June 27, 2010

    The dotted line suggests that had it not been for the Dark Ages, our current “scientific advancement” would be exponentially greater than it is now. But really that just means we would’ve started exploiting fossil fuels ~1000 years earlier than we did. Instead of murdering each other in the Crusades, we’d have been ruining the planet’s climate for ourselves. And even if we had gotten through that, there would no longer be the cheap energy left to drive the next 1000 years of scientific advancement.

    I’m not saying the Dark Ages were a good thing, just that that dotted line is kind of ridiculous. There are lots of stupid things humans can do to impede scientific progress.

  18. #18 Greg Laden
    June 27, 2010

    Lylebot, good point.

  19. #19 Karen S.
    June 27, 2010

    “Insisting that because it is a graph it must have a replicable measure along each axis sounds right, but it really is fetishizing the whole graph thing.”

    Sorry, Greg, but I didn’t make the graph. In fact, I avoid making ‘em. I tend not to get too amazed by charts and graphs in general and ones that lack points of reference should be dismissed out of hand. Even ones with clear & detailed reference points, should be viewed with a skeptical eye; as I alluded, a chart of something like the “Six Days Of Creation” – replete with a plethora of data – would be just as meaningless as this one.

    “There is a point being made here. The graph makes it very very well. Isn’t that really the point of a graph?”

    Not really. Benton noted above: “Don’t get me wrong, I agree with this in principal but“. It’s human to give a pass to sloppiness if we like the end result, but I hope we would actually tend to react differently and apply a higher standard.

    I would suggest as some background reading “How to Lie with Statistics” by Darrell Huff. Of relevant interest here is what he termed the “Gee-Whiz Graph”.

    As to the point of a graph – it depends on a graph’s creator. They’re great for propaganda, in which cases they typically lack in reliable referential substance, as we see here. Just so much bad grindings of axes.

    What we have here is someone expressing an opinion – which is fine, keeping in mind the vulgar axiom on opinions. Where the person went off the track was in attempting to graph his/her feelings. What would have served better as an end summary for this person’s opinion page would have been a simple flat time-line. e.g. “Wheel invented”, “Lightbulb invented”, “Moon landing”, yada, yada.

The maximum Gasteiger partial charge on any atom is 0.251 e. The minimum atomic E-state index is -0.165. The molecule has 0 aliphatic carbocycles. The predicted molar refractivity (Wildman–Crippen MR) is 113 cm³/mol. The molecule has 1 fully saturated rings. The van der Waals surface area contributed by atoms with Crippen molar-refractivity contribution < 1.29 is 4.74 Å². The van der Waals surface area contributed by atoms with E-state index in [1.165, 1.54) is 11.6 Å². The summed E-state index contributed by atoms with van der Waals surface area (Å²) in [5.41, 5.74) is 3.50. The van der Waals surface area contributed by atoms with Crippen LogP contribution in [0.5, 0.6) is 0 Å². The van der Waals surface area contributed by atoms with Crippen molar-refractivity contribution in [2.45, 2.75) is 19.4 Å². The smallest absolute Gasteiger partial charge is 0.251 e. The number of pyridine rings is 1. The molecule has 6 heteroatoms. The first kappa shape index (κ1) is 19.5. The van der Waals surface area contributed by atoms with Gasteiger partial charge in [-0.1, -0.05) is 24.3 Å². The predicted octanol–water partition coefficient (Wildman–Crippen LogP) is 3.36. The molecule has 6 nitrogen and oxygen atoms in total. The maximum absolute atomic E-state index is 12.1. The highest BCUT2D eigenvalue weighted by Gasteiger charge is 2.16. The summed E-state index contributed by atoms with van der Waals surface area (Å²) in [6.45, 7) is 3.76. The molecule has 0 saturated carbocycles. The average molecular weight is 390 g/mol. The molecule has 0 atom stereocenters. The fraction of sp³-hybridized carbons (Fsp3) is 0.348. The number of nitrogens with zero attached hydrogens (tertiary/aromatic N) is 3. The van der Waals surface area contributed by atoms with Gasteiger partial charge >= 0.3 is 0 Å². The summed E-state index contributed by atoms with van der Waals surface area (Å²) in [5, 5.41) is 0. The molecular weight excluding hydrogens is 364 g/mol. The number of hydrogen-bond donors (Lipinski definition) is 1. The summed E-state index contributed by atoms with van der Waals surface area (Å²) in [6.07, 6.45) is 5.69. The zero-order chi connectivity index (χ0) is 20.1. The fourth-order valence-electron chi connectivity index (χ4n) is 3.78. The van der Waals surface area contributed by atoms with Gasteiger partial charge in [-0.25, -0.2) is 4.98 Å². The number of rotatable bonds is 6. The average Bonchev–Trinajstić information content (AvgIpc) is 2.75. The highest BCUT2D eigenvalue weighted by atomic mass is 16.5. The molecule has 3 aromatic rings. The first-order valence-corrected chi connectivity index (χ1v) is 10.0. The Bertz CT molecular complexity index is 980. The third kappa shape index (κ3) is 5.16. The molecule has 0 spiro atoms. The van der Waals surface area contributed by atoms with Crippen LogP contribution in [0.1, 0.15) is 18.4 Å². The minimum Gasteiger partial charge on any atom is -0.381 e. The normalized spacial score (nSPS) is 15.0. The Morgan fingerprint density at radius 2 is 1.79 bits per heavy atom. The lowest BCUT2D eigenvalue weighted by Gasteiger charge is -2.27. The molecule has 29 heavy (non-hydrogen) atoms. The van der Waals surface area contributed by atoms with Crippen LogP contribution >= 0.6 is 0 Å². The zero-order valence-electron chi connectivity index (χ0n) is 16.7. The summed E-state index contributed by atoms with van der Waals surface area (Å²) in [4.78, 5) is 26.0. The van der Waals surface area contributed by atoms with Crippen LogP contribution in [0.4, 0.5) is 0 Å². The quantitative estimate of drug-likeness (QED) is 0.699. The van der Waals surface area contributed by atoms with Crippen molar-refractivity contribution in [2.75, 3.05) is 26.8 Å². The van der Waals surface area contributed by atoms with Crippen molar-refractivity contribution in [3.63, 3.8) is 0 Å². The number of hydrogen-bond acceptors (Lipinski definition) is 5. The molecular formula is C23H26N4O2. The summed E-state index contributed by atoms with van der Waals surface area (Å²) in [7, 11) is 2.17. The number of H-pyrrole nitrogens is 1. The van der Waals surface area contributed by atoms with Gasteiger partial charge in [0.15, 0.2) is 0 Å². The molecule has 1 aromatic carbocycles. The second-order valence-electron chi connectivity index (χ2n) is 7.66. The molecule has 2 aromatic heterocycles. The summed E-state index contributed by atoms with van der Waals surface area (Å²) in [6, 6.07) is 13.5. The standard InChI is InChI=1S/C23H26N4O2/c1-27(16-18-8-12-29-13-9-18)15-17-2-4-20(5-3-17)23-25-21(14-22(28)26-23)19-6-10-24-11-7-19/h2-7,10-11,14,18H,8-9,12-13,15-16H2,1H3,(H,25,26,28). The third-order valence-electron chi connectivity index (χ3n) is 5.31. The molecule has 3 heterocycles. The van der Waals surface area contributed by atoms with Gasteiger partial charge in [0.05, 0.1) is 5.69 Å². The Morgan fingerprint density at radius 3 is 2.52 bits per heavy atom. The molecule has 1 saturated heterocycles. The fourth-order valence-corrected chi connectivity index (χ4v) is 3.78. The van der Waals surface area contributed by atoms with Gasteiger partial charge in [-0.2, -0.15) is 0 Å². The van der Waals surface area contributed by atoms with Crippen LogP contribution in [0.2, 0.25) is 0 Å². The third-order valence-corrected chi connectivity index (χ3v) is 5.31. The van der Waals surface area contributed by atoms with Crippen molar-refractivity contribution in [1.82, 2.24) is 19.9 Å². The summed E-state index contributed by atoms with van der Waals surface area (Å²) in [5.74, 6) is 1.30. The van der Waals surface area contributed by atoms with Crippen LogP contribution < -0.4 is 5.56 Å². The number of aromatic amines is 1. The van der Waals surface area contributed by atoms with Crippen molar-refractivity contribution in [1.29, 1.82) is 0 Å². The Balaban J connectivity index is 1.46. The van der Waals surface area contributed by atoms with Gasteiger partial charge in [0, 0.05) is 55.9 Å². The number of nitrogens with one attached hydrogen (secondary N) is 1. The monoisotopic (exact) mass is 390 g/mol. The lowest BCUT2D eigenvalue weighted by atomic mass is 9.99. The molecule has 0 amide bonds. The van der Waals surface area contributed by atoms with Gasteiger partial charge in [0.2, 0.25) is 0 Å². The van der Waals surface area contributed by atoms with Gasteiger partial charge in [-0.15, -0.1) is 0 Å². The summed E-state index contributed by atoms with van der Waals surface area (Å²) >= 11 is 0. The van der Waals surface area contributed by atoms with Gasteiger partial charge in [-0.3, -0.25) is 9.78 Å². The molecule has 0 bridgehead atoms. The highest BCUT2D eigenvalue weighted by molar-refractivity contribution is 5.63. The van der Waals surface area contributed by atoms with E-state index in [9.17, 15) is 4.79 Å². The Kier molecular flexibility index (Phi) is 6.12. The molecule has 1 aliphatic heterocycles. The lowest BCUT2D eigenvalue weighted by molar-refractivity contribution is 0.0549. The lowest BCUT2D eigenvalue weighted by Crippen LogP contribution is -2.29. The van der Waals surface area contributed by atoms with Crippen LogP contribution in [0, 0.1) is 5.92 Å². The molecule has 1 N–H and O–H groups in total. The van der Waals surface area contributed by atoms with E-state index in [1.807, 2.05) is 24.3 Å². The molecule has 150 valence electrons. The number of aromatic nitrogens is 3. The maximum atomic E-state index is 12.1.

I understand YMMV – since, again, opinions make the free world go round, cest la vie and all that – but I’m just not all that impressed, sorry.

  20. #20 Greg Laden
    June 27, 2010

    Karen, sorry, but I simply don’t agree. This is you not relating to this kind of presentation, which is fine. Its also you schooling me on statistics which is a little embarassing since I’ve taught it at the graduate level at MRU, but you could not know that.

    Think of it this way: You know what cartoon xkcd? I predict you don’t like that either, based on what you’re saying here, but I could be wrong. Anyway, many of xkcd’s cartoons are pithy commentaries on life, history, society, whatever. They work. Thy are stick figure line drawings.

    It may be helpful to think of this graph, which is clearly cartoonish and an attempt to make a specific point, a cartoon that looks like a graph. That, indeed, is what it is.

    While we’re on the subject of graphs that don’t pass as good graphs for use in research papers but still make valuable points (though usualy just for fun), have you seen the index card graphs? Check out this example:

    http://thisisindexed.com/

    If you like, but it is a bit harder, you can find examples of graphs done in this manner but that are quite serious conceptualizations that have zero data but that show relationships.

    One could argue that each and every graph used in Economics with “U” as the vertical axis is unlabeled.

    What is YMMV? You really ought to spell out the abbreviations the first time you use them. Laughing Out Loud! (LOL)

  21. #21 Karen S.
    June 27, 2010

    Thanks for the link, I enjoyed it – the Index site is great good fun and I can see what you’re saying in relation to the topic.

    “which is clearly cartoonish and an attempt to make a specific point”

    Well, we agree on something at least!

    “What is YMMV? You really ought to spell out the abbreviations the first time you use them. Laughing Out Loud! (LOL)”

    YGTBK, YKWIM? ;)

    (back in the BBS day we used to use actual English almost always if memory serves, I don’t know what happened…)

    Have a good week.

  22. #22 Aaron K.
    April 16, 2014

    The graph is not meant to be scientific, only inflammatory. First of all, the term “dark ages”, is mostly antiquated and to pretend there were no advancements in the scientific world during this time is plain silly….even in the Christian world. Secondly, this time period is often referred to, by modern historians/scientists, as the Islamic golden age. Simply spectacular advancements in art, literature, poetry, architecture, medicine, and mathematics occurred during this time. Please don’t let this christian hating graph blind you to the beautiful human creations of this time period.

  23. #23 Greg Laden
    April 16, 2014

    “The graph is not meant to be scientific, only inflammatory.”

    Yes, indeed!